Jennifer O’Connell has written so powerfully here, asking how much has really changed since the 1980s Ireland that drove so many women to the margins.

For the podcast of the week, here’s an RTE History Show interview on Alger Hiss with his son Tony who continues to believe in his father’s innocence. Human history colliding with world events.

 

And finally, for the coverage image I went here.

Reads of the Week #79

A mixed choice this week, covering history (as usual), film, maths history, pencils, James Joyce and Paul Gauguin. Nothing if not eclectic me, if more people read this, one of them might be able to tell me what the trends in my choices are. If…

How the Holocaust Haunts Eastern Europe by Lev Golinkin is a fascinating History of commemoration and non-commemoration.

I saw Three Billboards a few weeks back and it’s awfulness stayed with me. I couldn’t find the right words for it though until I read Wesley Morris in the New York Times here.

These four tips for department meetings from Greg Ashman are right up my street, good planning meetings need clarity and reading ahead.

This short piece by Sarah Laskov on how dots turned into zeros is fascinating in a maths crosses over with history way.

Inside One of America’s Last Pencil Factories, pictures by Chris Payne and Sam Anderson. This is a real treat.

Podcast of the Week: Melvyn Bragg and his guests discuss James Joyce’s novel Ulysses on In Our Time. No further explanation necessary!

Image of the Week in The Siesta by Paul Gauguin came from here.

Reads of the Week #78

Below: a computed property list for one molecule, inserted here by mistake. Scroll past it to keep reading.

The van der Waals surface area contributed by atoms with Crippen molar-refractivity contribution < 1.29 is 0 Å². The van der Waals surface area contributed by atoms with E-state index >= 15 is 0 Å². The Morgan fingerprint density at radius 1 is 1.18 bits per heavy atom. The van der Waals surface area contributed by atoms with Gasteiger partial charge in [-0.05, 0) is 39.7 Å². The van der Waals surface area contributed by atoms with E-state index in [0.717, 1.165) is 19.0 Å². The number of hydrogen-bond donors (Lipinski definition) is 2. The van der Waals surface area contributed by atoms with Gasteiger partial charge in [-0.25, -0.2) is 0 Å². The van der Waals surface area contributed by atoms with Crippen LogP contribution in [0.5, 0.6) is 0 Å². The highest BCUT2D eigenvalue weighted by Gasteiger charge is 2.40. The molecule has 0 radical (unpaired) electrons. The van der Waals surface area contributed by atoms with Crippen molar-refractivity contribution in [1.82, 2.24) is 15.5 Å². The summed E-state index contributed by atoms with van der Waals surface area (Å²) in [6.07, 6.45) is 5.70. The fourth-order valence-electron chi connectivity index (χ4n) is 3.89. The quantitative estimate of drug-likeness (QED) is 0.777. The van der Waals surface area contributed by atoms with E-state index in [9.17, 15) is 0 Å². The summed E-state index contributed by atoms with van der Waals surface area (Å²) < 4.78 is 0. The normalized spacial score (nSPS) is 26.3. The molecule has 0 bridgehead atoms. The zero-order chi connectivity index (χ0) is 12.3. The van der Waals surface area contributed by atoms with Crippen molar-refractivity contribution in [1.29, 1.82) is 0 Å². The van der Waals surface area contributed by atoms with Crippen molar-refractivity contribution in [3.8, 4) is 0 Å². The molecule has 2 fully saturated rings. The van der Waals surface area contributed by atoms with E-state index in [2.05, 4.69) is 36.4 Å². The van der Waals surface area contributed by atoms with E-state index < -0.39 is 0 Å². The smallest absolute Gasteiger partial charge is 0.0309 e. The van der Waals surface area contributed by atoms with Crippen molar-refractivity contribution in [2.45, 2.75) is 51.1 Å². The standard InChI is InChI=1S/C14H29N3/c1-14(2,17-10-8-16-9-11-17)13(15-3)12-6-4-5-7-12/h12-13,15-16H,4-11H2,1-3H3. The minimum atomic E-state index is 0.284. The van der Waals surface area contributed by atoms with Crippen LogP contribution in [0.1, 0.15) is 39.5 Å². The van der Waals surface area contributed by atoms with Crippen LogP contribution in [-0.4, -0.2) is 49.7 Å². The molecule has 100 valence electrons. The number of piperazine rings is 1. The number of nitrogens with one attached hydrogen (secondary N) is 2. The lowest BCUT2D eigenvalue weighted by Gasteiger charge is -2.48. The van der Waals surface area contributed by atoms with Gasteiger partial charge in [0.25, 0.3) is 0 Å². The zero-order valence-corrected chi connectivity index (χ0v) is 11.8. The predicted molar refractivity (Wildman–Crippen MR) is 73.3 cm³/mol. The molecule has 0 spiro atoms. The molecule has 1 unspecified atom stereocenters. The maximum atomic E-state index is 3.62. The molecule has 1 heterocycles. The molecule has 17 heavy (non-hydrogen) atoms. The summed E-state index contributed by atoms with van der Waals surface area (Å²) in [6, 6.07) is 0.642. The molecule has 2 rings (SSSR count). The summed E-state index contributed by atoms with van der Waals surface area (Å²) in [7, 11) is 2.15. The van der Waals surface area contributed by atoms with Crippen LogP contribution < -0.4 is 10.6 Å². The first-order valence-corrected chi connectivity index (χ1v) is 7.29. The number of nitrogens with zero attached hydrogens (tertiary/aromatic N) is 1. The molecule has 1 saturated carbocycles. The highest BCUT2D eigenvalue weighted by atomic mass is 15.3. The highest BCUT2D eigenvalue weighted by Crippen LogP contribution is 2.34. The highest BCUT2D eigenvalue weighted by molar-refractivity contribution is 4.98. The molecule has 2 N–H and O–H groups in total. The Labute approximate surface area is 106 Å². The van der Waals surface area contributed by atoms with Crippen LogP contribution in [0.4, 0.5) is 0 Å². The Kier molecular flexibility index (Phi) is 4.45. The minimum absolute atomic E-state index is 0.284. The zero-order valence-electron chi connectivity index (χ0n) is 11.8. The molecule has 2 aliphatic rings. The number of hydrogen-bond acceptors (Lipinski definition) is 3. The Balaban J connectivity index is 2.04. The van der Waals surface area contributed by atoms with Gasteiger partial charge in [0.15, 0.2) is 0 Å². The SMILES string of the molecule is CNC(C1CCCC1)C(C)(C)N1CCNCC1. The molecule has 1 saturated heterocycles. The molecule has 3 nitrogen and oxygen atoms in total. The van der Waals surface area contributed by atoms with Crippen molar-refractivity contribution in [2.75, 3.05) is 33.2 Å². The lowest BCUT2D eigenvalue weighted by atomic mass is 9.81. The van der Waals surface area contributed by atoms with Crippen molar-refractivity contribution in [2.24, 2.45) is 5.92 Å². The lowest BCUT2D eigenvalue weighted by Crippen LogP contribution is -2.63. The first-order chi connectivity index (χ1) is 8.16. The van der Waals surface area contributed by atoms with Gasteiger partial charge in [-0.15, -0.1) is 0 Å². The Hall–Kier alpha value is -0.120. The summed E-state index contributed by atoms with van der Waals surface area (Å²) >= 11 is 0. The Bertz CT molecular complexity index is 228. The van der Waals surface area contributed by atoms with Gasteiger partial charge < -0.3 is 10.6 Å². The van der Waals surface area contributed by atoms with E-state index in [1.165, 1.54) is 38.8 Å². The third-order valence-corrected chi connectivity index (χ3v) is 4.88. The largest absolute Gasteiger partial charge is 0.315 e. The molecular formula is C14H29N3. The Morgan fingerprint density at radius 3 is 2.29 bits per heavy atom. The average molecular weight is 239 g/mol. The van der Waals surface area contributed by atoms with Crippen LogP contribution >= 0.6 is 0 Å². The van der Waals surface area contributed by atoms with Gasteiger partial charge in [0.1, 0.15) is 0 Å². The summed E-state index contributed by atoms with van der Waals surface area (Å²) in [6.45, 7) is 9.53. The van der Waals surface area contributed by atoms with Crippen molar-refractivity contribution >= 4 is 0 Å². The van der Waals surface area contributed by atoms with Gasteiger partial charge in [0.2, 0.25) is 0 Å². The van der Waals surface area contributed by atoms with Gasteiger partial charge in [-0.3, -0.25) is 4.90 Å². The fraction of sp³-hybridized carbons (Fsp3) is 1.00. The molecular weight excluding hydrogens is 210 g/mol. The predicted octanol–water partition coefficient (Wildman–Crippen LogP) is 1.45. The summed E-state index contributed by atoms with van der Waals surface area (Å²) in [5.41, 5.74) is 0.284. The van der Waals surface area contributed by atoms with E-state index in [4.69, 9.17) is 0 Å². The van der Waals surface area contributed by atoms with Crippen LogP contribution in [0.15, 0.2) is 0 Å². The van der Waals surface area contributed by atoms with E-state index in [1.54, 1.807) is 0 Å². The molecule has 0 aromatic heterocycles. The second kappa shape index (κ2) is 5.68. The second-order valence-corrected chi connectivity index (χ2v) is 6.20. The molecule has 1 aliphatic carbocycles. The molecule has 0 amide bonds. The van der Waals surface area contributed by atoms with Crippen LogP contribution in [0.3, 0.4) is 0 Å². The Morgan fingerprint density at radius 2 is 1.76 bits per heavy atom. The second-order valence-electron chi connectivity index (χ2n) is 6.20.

This week was full on so the things I read had to light up early on, it was a week for writing that grabbed my attention quickly and held it. Some extracts should explain why these made the cut.

Richard Cerutti hardly suspected that on Nov. 16, 1992, he was standing atop a discovery that could rewrite the opening chapter in the history of the New World.

An exraordinary account of Archaeology as bloodsport from Thomas Curwen.

How can leaders best ensure consistency within schools without it being a dictatorship? Does it have to come at the expense of autonomy in the classroom? Should it account for teacher personalities? How can accountability be effective without being personal or based on relationships? Should compliance to school policies be assessed?

Dawn Cox on consistency in schools.

When I was a child famous people on television were distant specks. Now I know it’s the other way about. I am the speck, as disposable as a bird clinging to an alder tree 20m from my window in a winter storm.

Michael Harding on the flu, and other things too.

Have you ever left a meeting, PLC, or any other professional development session wondering what the purpose of the time together was and still unclear about what is expected of you?  Unfortunately, you are not alone.

How we may prevent our own improvement from Katie Martin.

Podcast of the Week: Last year marked one hundred years since the first time Eamon de Valera was elected as a public representative, in the Clare By-Election of 1917. From his early life to his disputed legacy, we explore the long and remarkable career of the most dominant political figure of 20th century Ireland.

RTE History Show special on Eamon de Valera.

This week’s cover image is Landscape by Emil Nolde (1867-1956). I found it here.

 @DanielBrami1 & @CamilleStein